Disability: Though technological literacy is particularly important for improving the lives of the handicapped, frequently disabled people are "tracked" out of technical courses because of a misconception that they cannot function safely in a laboratory or could never work in a science setting.

Tracking: Students who exhibit any kind of learning difficulty, no matter what the reason, may be counseled to take less challenging classes instead of encouraged to work harder to master the more difficult ones. If tracking begins in the early grades, students never receive the educational building blocks they need for more advanced learning later.

Many principles of programs that successfully teach mathematics and science are also aspects of the more general effective schooling principles, while others respond specifically to the needs of minorities and women. A few of the principles are these:

High Quality and Long-Term Programs: Programs should emphasize: enrichment, rather than remediation; the personal importance of learning science and mathematics; and hands-on experience. They should begin early and continue throughout the schooling of the targeted groups, drawing on the cooperative efforts of universities, businesses, and the community. They should be evaluated frequently, and altered accordingly; and should have a diversified funding base to ensure uninterrupted operation.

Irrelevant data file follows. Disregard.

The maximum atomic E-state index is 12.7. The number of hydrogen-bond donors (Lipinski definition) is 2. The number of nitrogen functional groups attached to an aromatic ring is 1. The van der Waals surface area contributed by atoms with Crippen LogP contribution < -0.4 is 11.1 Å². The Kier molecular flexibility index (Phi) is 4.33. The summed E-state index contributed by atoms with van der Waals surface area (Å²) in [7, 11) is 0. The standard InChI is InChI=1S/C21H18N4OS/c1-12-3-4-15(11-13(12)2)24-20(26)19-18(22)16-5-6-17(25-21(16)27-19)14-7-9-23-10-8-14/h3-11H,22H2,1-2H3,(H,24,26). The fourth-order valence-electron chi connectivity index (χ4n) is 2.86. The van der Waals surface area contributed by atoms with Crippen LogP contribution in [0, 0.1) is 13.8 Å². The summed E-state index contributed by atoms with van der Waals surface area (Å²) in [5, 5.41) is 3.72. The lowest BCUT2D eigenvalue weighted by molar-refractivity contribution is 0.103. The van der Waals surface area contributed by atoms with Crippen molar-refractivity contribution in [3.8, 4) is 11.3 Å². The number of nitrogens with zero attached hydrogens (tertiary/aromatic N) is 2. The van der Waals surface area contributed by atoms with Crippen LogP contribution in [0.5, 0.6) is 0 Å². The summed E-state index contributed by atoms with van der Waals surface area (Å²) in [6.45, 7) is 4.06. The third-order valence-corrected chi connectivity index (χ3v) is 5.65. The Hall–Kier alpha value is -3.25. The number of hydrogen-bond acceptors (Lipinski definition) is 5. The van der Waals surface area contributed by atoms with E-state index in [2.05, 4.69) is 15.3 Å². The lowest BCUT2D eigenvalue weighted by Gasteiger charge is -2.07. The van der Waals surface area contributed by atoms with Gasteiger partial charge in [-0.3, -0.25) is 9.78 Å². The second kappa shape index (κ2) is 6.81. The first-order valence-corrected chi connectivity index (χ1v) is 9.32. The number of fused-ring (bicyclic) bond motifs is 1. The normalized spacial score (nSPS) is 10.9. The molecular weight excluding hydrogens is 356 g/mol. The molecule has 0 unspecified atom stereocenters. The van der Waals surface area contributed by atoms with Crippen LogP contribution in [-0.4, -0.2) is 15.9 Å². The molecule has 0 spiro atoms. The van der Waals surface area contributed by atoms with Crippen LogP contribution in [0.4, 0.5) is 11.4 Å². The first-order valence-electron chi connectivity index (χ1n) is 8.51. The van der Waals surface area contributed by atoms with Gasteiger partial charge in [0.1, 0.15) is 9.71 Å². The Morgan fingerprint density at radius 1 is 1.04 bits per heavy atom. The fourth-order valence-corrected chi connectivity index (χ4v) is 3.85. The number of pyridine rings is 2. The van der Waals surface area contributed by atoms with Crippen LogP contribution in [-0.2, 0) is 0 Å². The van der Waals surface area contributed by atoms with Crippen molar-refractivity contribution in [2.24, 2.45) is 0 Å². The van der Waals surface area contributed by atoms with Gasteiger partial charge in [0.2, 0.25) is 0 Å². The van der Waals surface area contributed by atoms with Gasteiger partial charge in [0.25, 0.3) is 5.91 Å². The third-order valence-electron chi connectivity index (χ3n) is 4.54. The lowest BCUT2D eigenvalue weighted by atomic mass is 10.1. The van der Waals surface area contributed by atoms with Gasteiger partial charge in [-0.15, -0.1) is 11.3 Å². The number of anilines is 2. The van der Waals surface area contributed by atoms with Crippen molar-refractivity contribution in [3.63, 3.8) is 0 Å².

High Quality and Diverse Staff: It is essential to have a strong principal and director, and competent teachers who all believe in students' ability to learn and are committed to removing educational inequities related to sex, race, ethnic background, and disability. Staff members should be recruited from target populations so they can serve as role models, and they should introduce students to other role models of both sexes with backgrounds similar to theirs.

Recontextualization: Learning tasks should be created that allow students to master them through use of their innate ways of understanding information. Information to be taught, and problems to be solved, should be embedded in familiar contexts, and should reflect students' cultural and ethnic diversity, so they can make immediate and practical use of what they learn. Relating mathematics and science learning to future careers also enhances student attention, and thus, comprehension and retention.

Cultural and Language Sensitivity: Teachers should respect the style of students with a nonstandard way of communicating, and with a culturally different way of interacting in group situations; and they should be sure that students comprehend their teacher's speech. Bilingual advanced science and mathematics classes should be available.